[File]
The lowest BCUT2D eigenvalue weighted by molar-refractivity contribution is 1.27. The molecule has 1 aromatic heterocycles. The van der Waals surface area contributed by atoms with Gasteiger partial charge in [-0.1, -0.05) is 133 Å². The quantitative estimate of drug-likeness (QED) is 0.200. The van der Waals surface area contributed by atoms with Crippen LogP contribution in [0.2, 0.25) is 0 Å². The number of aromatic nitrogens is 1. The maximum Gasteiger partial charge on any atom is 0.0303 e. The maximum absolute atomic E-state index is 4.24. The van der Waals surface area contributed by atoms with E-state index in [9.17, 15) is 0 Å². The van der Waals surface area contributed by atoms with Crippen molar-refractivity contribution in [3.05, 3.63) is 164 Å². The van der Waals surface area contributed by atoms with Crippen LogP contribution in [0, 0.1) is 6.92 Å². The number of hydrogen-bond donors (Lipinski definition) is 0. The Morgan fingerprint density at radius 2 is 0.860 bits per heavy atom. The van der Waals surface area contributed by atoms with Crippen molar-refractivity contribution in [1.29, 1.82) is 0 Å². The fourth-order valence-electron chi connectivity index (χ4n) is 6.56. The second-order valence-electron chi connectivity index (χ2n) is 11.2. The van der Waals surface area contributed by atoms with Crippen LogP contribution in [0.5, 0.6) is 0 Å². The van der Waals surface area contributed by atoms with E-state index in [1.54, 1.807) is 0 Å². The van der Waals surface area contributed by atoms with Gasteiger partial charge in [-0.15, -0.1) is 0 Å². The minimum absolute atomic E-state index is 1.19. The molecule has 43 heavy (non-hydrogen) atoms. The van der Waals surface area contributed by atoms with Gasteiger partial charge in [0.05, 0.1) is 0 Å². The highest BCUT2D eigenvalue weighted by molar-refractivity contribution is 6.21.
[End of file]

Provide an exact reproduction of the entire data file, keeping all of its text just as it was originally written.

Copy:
The lowest BCUT2D eigenvalue weighted by molar-refractivity contribution is 1.27. The molecule has 1 aromatic heterocycles. The van der Waals surface area contributed by atoms with Gasteiger partial charge in [-0.1, -0.05) is 133 Å². The quantitative estimate of drug-likeness (QED) is 0.200. The van der Waals surface area contributed by atoms with Crippen LogP contribution in [0.2, 0.25) is 0 Å². The number of aromatic nitrogens is 1. The maximum Gasteiger partial charge on any atom is 0.0303 e. The maximum absolute atomic E-state index is 4.24. The van der Waals surface area contributed by atoms with E-state index in [9.17, 15) is 0 Å². The van der Waals surface area contributed by atoms with Crippen molar-refractivity contribution in [3.05, 3.63) is 164 Å². The van der Waals surface area contributed by atoms with Crippen LogP contribution in [0, 0.1) is 6.92 Å². The number of hydrogen-bond donors (Lipinski definition) is 0. The Morgan fingerprint density at radius 2 is 0.860 bits per heavy atom. The van der Waals surface area contributed by atoms with Crippen molar-refractivity contribution in [1.29, 1.82) is 0 Å². The fourth-order valence-electron chi connectivity index (χ4n) is 6.56. The second-order valence-electron chi connectivity index (χ2n) is 11.2. The van der Waals surface area contributed by atoms with Crippen LogP contribution in [0.5, 0.6) is 0 Å². The van der Waals surface area contributed by atoms with E-state index in [1.54, 1.807) is 0 Å². The van der Waals surface area contributed by atoms with Gasteiger partial charge in [-0.15, -0.1) is 0 Å². The minimum absolute atomic E-state index is 1.19. The molecule has 43 heavy (non-hydrogen) atoms. The van der Waals surface area contributed by atoms with Gasteiger partial charge in [0.05, 0.1) is 0 Å². The highest BCUT2D eigenvalue weighted by molar-refractivity contribution is 6.21.